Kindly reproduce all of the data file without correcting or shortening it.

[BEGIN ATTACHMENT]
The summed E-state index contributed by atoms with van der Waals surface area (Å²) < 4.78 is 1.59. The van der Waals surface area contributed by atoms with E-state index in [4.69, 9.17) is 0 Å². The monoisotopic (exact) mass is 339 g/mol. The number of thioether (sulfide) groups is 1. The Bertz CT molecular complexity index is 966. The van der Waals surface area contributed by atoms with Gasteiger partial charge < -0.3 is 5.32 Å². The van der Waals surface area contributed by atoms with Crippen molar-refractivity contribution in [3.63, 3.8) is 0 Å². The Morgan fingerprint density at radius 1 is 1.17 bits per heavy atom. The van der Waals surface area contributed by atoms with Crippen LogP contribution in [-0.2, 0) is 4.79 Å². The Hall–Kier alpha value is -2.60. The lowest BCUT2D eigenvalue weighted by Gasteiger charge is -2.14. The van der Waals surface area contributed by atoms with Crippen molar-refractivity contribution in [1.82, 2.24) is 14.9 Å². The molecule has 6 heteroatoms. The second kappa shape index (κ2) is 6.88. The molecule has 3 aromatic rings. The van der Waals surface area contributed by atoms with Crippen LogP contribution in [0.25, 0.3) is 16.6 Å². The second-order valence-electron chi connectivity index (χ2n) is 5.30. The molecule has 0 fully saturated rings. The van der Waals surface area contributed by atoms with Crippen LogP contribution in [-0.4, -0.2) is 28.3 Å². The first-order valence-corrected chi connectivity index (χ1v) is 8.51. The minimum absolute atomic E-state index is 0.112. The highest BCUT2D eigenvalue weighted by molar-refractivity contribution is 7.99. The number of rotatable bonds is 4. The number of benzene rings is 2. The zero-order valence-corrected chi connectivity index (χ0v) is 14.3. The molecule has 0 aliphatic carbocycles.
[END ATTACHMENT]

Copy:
The summed E-state index contributed by atoms with van der Waals surface area (Å²) < 4.78 is 1.59. The van der Waals surface area contributed by atoms with E-state index in [4.69, 9.17) is 0 Å². The monoisotopic (exact) mass is 339 g/mol. The number of thioether (sulfide) groups is 1. The Bertz CT molecular complexity index is 966. The van der Waals surface area contributed by atoms with Gasteiger partial charge < -0.3 is 5.32 Å². The van der Waals surface area contributed by atoms with Crippen molar-refractivity contribution in [3.63, 3.8) is 0 Å². The Morgan fingerprint density at radius 1 is 1.17 bits per heavy atom. The van der Waals surface area contributed by atoms with Crippen LogP contribution in [-0.2, 0) is 4.79 Å². The Hall–Kier alpha value is -2.60. The lowest BCUT2D eigenvalue weighted by Gasteiger charge is -2.14. The van der Waals surface area contributed by atoms with Crippen molar-refractivity contribution in [1.82, 2.24) is 14.9 Å². The molecule has 6 heteroatoms. The second kappa shape index (κ2) is 6.88. The molecule has 3 aromatic rings. The van der Waals surface area contributed by atoms with Crippen LogP contribution in [0.25, 0.3) is 16.6 Å². The second-order valence-electron chi connectivity index (χ2n) is 5.30. The molecule has 0 fully saturated rings. The van der Waals surface area contributed by atoms with Crippen LogP contribution in [-0.4, -0.2) is 28.3 Å². The first-order valence-corrected chi connectivity index (χ1v) is 8.51. The minimum absolute atomic E-state index is 0.112. The highest BCUT2D eigenvalue weighted by molar-refractivity contribution is 7.99. The number of rotatable bonds is 4. The number of benzene rings is 2. The zero-order valence-corrected chi connectivity index (χ0v) is 14.3. The molecule has 0 aliphatic carbocycles.